We evaluated separately the perinatal data for the women who gave birth by cesarean delivery and those who delivered vaginally (Table 2). No significant differences were observed between the normotensive group and the WCH group for Apgar score at 1 minute (cesarean delivery, 9.5 [1.2] vs 9.2 [2.4]; P=.24; vaginal delivery, 9.9 (0.5) vs 9.8 [0.8]; P=.76) and maternal hospital stay (cesarean birth, 7.4 [1.4] vs 7.8 [1.1] days; P=.16; vaginal delivery, 4.2 [0.9] vs 4.2 [0.8] days; P=.85).

One maternal and 1 neonatal death occurred in the hypertensive group, 1 stillbirth occurred in the WCH group (attributed to umbilical cord strangulation), and 1 stillbirth in the normotensive group (due to placental insufficiency caused by multiple infarcts). The maternal death occurred suddenly 36 days after delivery, when the patient was at home, in apparent good health. An autopsy did not show abnormalities. Death was attributed to "sudden death, probably due to ventricular arrhythmia." The neonatal death in the hypertensive group resulted from hyaline membrane disease and sepsis in a premature neonate, who was born at 28 weeks of gestation and weighed 918 g.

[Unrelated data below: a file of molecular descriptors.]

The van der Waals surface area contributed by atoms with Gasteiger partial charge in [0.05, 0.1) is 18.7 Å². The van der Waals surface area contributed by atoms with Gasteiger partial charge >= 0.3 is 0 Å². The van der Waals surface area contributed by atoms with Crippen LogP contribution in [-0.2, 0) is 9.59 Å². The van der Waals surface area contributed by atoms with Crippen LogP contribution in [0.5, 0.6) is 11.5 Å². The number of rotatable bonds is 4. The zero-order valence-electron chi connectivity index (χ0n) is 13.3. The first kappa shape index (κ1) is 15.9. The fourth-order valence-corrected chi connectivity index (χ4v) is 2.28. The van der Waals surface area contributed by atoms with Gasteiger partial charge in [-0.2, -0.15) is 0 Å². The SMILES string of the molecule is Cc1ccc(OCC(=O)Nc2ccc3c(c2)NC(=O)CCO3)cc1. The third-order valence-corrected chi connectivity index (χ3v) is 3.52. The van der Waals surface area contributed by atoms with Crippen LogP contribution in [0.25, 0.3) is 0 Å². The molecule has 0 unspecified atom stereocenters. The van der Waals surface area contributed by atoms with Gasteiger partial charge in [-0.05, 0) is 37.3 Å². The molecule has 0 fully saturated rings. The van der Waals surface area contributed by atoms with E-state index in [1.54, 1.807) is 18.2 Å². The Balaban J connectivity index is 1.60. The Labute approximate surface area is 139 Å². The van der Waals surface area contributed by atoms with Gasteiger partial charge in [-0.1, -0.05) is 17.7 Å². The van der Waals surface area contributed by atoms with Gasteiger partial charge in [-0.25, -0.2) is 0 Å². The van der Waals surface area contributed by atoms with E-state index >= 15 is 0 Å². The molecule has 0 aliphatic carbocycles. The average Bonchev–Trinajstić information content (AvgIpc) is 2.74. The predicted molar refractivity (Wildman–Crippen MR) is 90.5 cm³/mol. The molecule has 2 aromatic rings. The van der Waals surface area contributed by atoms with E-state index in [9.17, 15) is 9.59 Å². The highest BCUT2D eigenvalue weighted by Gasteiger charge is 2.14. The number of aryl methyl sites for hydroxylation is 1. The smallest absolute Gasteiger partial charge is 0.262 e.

Overall, 24-hour BP monitoring was well tolerated. Four women (1.6%) were not able to complete the recording session because of excessive discomfort caused by the procedure, and 74 (29.1%) complained of sleep disturbances caused by cuff inflation. Five women (2.0%) presented with minor local allergic reactions secondary to the contact of the skin with the microphone, and in 18 women (7.1%) a slight swelling or bruising of the hand and/or forearm was observed.

Prevalence of WCH was 29.2% in our population of women with high BP measured in an office during their third trimester of pregnancy. This number is comparable, though slightly higher, with that observed in a nonpregnant population of similar age.2 To the best of our knowledge, few data exist on the clinical value of WCH in pregnancy,14,16 and none of these studies provided a comprehensive assessment of the prognostic impact of this condition.